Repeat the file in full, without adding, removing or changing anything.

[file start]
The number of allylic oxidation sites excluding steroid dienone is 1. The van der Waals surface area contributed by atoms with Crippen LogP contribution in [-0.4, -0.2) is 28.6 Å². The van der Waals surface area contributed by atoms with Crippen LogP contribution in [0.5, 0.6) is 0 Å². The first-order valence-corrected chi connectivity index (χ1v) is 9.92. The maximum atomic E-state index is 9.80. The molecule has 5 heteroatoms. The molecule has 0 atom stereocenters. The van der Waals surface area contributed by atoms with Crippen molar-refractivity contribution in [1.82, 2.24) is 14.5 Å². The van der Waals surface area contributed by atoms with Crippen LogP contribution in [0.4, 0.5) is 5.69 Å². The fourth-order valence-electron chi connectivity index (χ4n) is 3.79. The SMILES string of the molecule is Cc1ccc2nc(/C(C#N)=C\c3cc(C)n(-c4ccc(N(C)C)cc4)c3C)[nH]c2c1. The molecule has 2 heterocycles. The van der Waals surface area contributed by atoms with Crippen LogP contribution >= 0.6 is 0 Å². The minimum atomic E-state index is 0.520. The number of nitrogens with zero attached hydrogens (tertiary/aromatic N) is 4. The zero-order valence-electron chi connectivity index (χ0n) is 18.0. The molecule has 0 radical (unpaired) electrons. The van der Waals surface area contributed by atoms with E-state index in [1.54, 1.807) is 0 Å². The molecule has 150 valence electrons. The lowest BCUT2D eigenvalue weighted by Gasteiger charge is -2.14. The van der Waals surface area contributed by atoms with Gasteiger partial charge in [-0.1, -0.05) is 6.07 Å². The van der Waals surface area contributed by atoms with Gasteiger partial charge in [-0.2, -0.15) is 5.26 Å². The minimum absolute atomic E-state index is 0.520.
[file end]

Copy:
The number of allylic oxidation sites excluding steroid dienone is 1. The van der Waals surface area contributed by atoms with Crippen LogP contribution in [-0.4, -0.2) is 28.6 Å². The van der Waals surface area contributed by atoms with Crippen LogP contribution in [0.5, 0.6) is 0 Å². The first-order valence-corrected chi connectivity index (χ1v) is 9.92. The maximum atomic E-state index is 9.80. The molecule has 5 heteroatoms. The molecule has 0 atom stereocenters. The van der Waals surface area contributed by atoms with Crippen molar-refractivity contribution in [1.82, 2.24) is 14.5 Å². The van der Waals surface area contributed by atoms with Crippen LogP contribution in [0.4, 0.5) is 5.69 Å². The fourth-order valence-electron chi connectivity index (χ4n) is 3.79. The SMILES string of the molecule is Cc1ccc2nc(/C(C#N)=C\c3cc(C)n(-c4ccc(N(C)C)cc4)c3C)[nH]c2c1. The molecule has 2 heterocycles. The van der Waals surface area contributed by atoms with Crippen LogP contribution >= 0.6 is 0 Å². The minimum atomic E-state index is 0.520. The number of nitrogens with zero attached hydrogens (tertiary/aromatic N) is 4. The zero-order valence-electron chi connectivity index (χ0n) is 18.0. The molecule has 0 radical (unpaired) electrons. The van der Waals surface area contributed by atoms with E-state index in [1.54, 1.807) is 0 Å². The molecule has 150 valence electrons. The lowest BCUT2D eigenvalue weighted by Gasteiger charge is -2.14. The van der Waals surface area contributed by atoms with Gasteiger partial charge in [-0.1, -0.05) is 6.07 Å². The van der Waals surface area contributed by atoms with Gasteiger partial charge in [-0.2, -0.15) is 5.26 Å². The minimum absolute atomic E-state index is 0.520.